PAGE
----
There was never any paradox, and even if there were, no skillful means they would devise could ever address it. All of the prescribed actions, thoughts, and philosophies -- even the "non-effort" or "renouncing nirvana" ideas - would ever bridge the gap between the finite and the infinite. In the end, Buddhists philosophically decided to merely equate the two, finite and infinite, and deify the bodhisattvas that renounced the latter.
While some Mahayana scholars had faith that the Buddha deep down knew of the paradox in his teachings (when there never was one), other Mahayana scholars felt that the Buddha and his disciples were probably not even aware of this supposed paradox. Again, both groups failed to realize that the very existence of this paradox in their minds relied upon on their own false, intellectual, and Dark Age conceptions of self and nirvana.
To Mahayanists, nirvana was a one-way ticket out of the cycle of rebirth. This false assumption led them to think that attaining nirvana was a selfish act. What they did not understand was that nirvana was only a one-way ticket out of forced rebirth, maya/karma induced rebirth, the very divisional idea of rebirth in fact.
Nirvana was interpreted by the Mahayanists to be like any other material gain. They lacked discrimination between worldly and spiritual desires, lumping both in the same "bad" pile. Nirvana was some sort of car that one drove away in, leaving everyone else stranded. They would have been wiser to see nirvana as merely absolute knowledge, the realization of which did not preclude the freedom to take rebirth in the world of relative knowledge for the liberation of others.
The Mahayanists however, like most modern-day Buddhists, felt that the idea of the bodhisattva was intrinsic to the logic of the Buddha in that it supported the idea of not grasping. How can we be taught, they asked themselves, non-grasping when we are taught at the same time to strive after nirvana?
Samkhya teaching of non-grasping refers to not grasping after sensory impressions, restless thoughts when introverting the senses, limiting feelings, misery-producing material desires, etc. All this non-grasping was the effort needed in yogic training to realize nirvana. Nirvana was never something to be attained through grasping for it or through positive efforts to attain it, but was the natural result of efforts in ceasing to grasp after finitude. One cannot earn infinite, and as the self is infinite, one does not have to. One simply has to increase the intuitive capacity until the knowledge of a self unbound by division is realized.
So it appears that the Mahayanists argued something that never needed to be argued in the first place; the Buddha never taught to grasp after nirvana. And even to grasp after nirvana properly will only amount to not grasping after samsara. So, concluding that the teachings of non-grasping meant that the yogi should renounce nirvana is utterly contradictory in itself. That is, if non-grasping (which is perforce in relation to the phenomena of mind, sense, will, feeling, etc.) were really practiced to the hilt, the state of nirvana is inevitable.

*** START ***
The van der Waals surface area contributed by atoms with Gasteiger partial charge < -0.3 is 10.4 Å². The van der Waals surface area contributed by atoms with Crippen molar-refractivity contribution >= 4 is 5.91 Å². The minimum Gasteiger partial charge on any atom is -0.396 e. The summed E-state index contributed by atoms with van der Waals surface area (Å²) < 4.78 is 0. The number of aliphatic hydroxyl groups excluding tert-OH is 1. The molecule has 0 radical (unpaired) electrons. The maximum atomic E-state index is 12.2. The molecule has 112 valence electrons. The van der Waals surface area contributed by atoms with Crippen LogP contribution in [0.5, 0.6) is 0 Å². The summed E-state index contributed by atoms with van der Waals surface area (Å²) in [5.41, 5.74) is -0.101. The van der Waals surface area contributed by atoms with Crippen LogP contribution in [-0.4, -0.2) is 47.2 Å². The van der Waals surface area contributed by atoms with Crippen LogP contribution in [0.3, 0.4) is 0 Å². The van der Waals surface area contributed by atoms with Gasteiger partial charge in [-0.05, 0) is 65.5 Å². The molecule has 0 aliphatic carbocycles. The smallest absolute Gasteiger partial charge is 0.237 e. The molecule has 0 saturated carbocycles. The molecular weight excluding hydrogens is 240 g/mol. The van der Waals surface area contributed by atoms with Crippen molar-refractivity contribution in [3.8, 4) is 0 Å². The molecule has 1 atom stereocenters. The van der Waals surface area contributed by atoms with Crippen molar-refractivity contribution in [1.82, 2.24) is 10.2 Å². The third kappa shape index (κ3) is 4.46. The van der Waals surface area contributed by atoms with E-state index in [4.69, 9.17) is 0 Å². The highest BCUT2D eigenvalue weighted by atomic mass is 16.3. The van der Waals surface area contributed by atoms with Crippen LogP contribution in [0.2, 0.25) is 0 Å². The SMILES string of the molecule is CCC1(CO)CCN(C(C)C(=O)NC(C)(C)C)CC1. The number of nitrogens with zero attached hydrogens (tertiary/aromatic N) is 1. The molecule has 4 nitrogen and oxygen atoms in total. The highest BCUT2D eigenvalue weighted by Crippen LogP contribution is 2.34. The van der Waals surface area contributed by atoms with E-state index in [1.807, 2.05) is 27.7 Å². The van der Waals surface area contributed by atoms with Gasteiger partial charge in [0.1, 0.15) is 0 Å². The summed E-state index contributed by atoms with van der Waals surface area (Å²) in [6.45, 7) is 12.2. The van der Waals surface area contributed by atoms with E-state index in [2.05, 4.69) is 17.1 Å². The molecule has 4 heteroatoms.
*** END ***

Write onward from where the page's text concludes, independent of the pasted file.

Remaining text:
Hence the paradox of the bodhisattva selfishly attaining nirvana by and for him/herself, thus demanding that the bodhisattva renounce nirvana, vanishes. Nothing is left, then, but an attempt at glorifying the unwillingness to go deeply within behind the building of temples, good works, faith, etc., finding narrowing pride in one's sacrifices of nirvana, self-imposed ignorance for the good of others, and demeaning what seems illogical in the Buddha's teachings and in so doing betraying their own lack of self-knowledge attained in the realization of nirvana. The bodhisattva becomes Buddhism's Dark Age version of the Christian martyr.
How did Mahayanists ever think that one who was ignorant of nirvana could ever guide others to it? How would anyone ever realize nirvana through the help of the bodhisattva when everyone's ideal role model was a being who ever renounced nirvana in favor of helping others realize knowledge that he/she had never realized? How could the Bodhisattva, or anyone else, be sure the Bodhisattva knew what he or she was talking about? Mahayanists, of course, thought that they would truly attain nirvana by renouncing it, but where was their philosophical or practical failure? Why is the history of Mahayana Buddhism practically devoid of self-realized masters, weighed as such by the standards of higher age yoga? More of such questions will be investigated next month.
In this sense, Buddhism is more nefarious than Christianity. Masses of unenlightened fools are almost acceptable among Christians because the religion, with its tenets, practically demands no enlightenment and plenty of foolishness. It is one thing for a religion to claim something ridiculous that no one can disprove, such as that all Christians go to eternal heaven, but another to claim something that can be easily verified. Enlightenment happens here and now, before death. A religion like Buddhism, openly based on the life of a yogi, should either be seriously cultivating yogis within its ranks or should be shunned for failing this task. Perhaps with a little rectification, more Buddhists will renounce the misguided skillful means born in the Dark Ages and focus on the means of pranayama and asceticism that have been available from time immemorial.